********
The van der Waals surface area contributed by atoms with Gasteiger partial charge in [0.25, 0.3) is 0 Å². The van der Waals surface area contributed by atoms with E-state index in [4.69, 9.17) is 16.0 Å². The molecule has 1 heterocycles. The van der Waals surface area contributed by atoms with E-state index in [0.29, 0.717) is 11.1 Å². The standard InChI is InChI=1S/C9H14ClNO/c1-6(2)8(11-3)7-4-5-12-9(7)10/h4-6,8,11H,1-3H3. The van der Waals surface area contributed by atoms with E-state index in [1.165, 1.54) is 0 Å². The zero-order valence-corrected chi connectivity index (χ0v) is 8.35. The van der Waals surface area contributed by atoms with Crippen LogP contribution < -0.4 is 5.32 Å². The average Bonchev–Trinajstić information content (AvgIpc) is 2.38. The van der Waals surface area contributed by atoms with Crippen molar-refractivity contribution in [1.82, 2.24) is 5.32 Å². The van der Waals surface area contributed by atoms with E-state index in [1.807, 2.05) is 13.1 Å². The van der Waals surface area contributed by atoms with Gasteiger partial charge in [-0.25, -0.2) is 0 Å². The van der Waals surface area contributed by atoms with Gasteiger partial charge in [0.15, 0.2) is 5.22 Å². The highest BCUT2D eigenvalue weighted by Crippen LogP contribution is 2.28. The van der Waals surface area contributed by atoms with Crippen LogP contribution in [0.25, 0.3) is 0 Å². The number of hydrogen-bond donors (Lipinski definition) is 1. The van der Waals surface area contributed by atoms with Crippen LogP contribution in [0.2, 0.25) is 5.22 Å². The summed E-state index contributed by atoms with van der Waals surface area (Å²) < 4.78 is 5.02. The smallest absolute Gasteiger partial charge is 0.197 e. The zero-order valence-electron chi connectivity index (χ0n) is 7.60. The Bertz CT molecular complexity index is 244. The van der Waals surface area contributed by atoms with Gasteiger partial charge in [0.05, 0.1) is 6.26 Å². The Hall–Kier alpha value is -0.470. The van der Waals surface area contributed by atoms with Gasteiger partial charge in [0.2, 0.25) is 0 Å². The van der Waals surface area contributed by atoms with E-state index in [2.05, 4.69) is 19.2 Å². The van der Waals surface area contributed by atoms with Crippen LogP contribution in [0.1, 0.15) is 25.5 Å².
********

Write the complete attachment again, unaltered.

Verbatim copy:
The van der Waals surface area contributed by atoms with Gasteiger partial charge in [0.25, 0.3) is 0 Å². The van der Waals surface area contributed by atoms with E-state index in [4.69, 9.17) is 16.0 Å². The molecule has 1 heterocycles. The van der Waals surface area contributed by atoms with E-state index in [0.29, 0.717) is 11.1 Å². The standard InChI is InChI=1S/C9H14ClNO/c1-6(2)8(11-3)7-4-5-12-9(7)10/h4-6,8,11H,1-3H3. The van der Waals surface area contributed by atoms with E-state index in [1.165, 1.54) is 0 Å². The zero-order valence-corrected chi connectivity index (χ0v) is 8.35. The van der Waals surface area contributed by atoms with Crippen LogP contribution < -0.4 is 5.32 Å². The average Bonchev–Trinajstić information content (AvgIpc) is 2.38. The van der Waals surface area contributed by atoms with Crippen molar-refractivity contribution in [1.82, 2.24) is 5.32 Å². The van der Waals surface area contributed by atoms with E-state index in [1.807, 2.05) is 13.1 Å². The van der Waals surface area contributed by atoms with Gasteiger partial charge in [-0.25, -0.2) is 0 Å². The van der Waals surface area contributed by atoms with Gasteiger partial charge in [0.15, 0.2) is 5.22 Å². The highest BCUT2D eigenvalue weighted by Crippen LogP contribution is 2.28. The van der Waals surface area contributed by atoms with Crippen LogP contribution in [0.25, 0.3) is 0 Å². The number of hydrogen-bond donors (Lipinski definition) is 1. The van der Waals surface area contributed by atoms with Crippen LogP contribution in [0.2, 0.25) is 5.22 Å². The summed E-state index contributed by atoms with van der Waals surface area (Å²) < 4.78 is 5.02. The smallest absolute Gasteiger partial charge is 0.197 e. The zero-order valence-electron chi connectivity index (χ0n) is 7.60. The Bertz CT molecular complexity index is 244. The van der Waals surface area contributed by atoms with Gasteiger partial charge in [0.05, 0.1) is 6.26 Å². The Hall–Kier alpha value is -0.470. The van der Waals surface area contributed by atoms with Gasteiger partial charge in [0.2, 0.25) is 0 Å². The van der Waals surface area contributed by atoms with E-state index in [2.05, 4.69) is 19.2 Å². The van der Waals surface area contributed by atoms with Crippen LogP contribution in [0.1, 0.15) is 25.5 Å².